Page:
When introducing myself at parties and events, it’s most likely I’ll then be asked, And what do you do?’ And I’ve always wanted to say, ‘I’m a Chocolatier’, because it just sounds so interesting and fabulous and I’m sure I would receive a very animated response compared with saying something like, ‘I’m an Auditor for the tax department’.
Last week I met the very fabulous Rebecca Kerswell who is a Chocolatier and the director of Coco Chocolate in Sydney. She has stores in Kirribilli, Willoughby and Mosman and in 2011 she opened the Sydney Chocolate School which is in a separate location in Mosman.
Rebecca trained as a designer but with a love of chocolate in her heart she left Australia to study at the famous Valrhona Chocolate School in France where she graduated as a Chocolatier. Realising her French wasn’t quite good enough to open a store in France, she moved to Scotland and established a business in Edinburgh, then returned to Sydney and opened her first store in Kirribilli.
The Sydney Chocolate School is located in an enviable position as it is in a very peaceful and tranquil setting looking out over Sydney Harbour. You couldn’t possibly have a more pleasant working environment. The Sydney Chocolate School is open to the public and you can attend high teas. I have previously enjoyed a high tea in this beautiful setting and it has to be the most wonderful high tea I have ever enjoyed.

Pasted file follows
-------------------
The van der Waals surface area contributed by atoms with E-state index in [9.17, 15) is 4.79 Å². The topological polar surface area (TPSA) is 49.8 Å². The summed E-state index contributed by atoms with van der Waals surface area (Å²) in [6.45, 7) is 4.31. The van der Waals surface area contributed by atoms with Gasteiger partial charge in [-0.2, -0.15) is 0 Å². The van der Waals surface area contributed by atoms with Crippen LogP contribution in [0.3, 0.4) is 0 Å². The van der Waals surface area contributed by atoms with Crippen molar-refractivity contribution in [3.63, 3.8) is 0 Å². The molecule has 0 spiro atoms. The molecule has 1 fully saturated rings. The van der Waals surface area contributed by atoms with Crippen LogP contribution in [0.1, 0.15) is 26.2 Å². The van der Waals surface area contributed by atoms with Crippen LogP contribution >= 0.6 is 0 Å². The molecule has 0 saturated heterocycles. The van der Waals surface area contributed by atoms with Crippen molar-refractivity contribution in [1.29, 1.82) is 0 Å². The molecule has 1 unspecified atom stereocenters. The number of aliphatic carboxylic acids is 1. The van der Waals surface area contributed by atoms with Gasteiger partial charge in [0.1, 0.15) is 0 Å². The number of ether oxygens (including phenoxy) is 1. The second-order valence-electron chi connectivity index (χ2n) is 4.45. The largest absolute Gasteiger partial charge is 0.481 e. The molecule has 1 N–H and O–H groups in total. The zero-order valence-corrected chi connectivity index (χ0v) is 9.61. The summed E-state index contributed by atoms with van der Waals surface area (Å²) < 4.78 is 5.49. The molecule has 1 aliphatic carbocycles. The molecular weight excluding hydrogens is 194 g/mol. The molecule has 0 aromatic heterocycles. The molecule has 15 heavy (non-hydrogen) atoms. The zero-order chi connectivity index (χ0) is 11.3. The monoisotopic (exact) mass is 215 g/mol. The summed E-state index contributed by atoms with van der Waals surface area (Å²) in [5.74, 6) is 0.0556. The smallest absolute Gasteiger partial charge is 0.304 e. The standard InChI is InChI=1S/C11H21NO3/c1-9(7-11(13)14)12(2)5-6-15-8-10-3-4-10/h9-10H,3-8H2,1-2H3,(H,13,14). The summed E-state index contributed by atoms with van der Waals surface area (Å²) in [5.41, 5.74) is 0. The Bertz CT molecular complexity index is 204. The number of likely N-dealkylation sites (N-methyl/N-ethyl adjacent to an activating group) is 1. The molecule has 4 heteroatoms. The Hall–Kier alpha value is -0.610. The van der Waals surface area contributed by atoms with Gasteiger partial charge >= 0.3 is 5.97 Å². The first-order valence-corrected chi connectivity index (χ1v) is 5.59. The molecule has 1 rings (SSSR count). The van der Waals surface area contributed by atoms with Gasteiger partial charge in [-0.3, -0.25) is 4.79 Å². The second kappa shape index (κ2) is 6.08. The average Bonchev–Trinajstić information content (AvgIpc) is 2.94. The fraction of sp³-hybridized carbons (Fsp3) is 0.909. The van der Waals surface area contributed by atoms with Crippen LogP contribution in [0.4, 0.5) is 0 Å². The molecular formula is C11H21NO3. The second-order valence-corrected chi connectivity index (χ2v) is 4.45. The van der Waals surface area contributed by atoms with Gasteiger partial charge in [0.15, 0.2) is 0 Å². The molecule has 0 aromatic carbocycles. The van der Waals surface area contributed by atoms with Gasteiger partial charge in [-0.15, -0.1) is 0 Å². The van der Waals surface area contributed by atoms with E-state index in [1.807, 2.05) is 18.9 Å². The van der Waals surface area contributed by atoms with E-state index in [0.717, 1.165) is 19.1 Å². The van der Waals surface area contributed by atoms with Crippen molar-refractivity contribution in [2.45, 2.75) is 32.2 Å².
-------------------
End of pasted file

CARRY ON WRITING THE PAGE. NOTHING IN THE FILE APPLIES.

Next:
As the name suggests, The Sydney Chocolate School is where any budding chocolatier can attend a chocolate course that uses the traditional French method of tempering chocolate on marble. During the course you’ll make a chocolate slab from milk chocolate, a chocolate bar from white chocolate and flaked chocolate from dark chocolate. On completion of the three-hour course you’ll receive a certificate and a goody bag.
More advanced courses are available in a variety of specialties including caramels, marshmallows, truffles, creams, crystalised flowers and artwork.
During the school holidays there are also courses for children.
When I booked into the course I was told to bring an apron and some sturdy closed shoes for safety and it was also recommended that they be flat-soled because I’d be on my feet for the entire course.
The course started at 10am on a beautiful winter’s day. When I arrived Rebecca was already in full-swing, bustling around answering phones and ordering products and greeting the attendees as well as tempering chocolate on the marble in readiness to make some salted caramel-centred chocolates. It was a joy and a privilege to watch someone working so passionately, enthusiastically and effortlessly at their craft.
Our course was run by pastry chef, Tahra Camidge. Tahra explained that all the chocolate used at Coco Chocolate is couveture chocolate that is also organic and ethically produced. Because of the quality, it is $70/kg and therefore, because it’s so precious, we wouldn’t be taking everything we made home with us. Some of the chocolates we’d be making were going to be sold in their stores! (I was quite chuffed to hear that).
There were 14 of us in our class and it was a very relaxed and friendly bunch of people who were there for a variety of reasons with the common thread being a love of chocolate. They included three sisters who had bought their mother a gift voucher for Mother’s Day, a university professor from Canberra who had driven for four hours to attend the course, and a husband who had been woken that morning by his wife giving him the course for this birthday. And then there was me!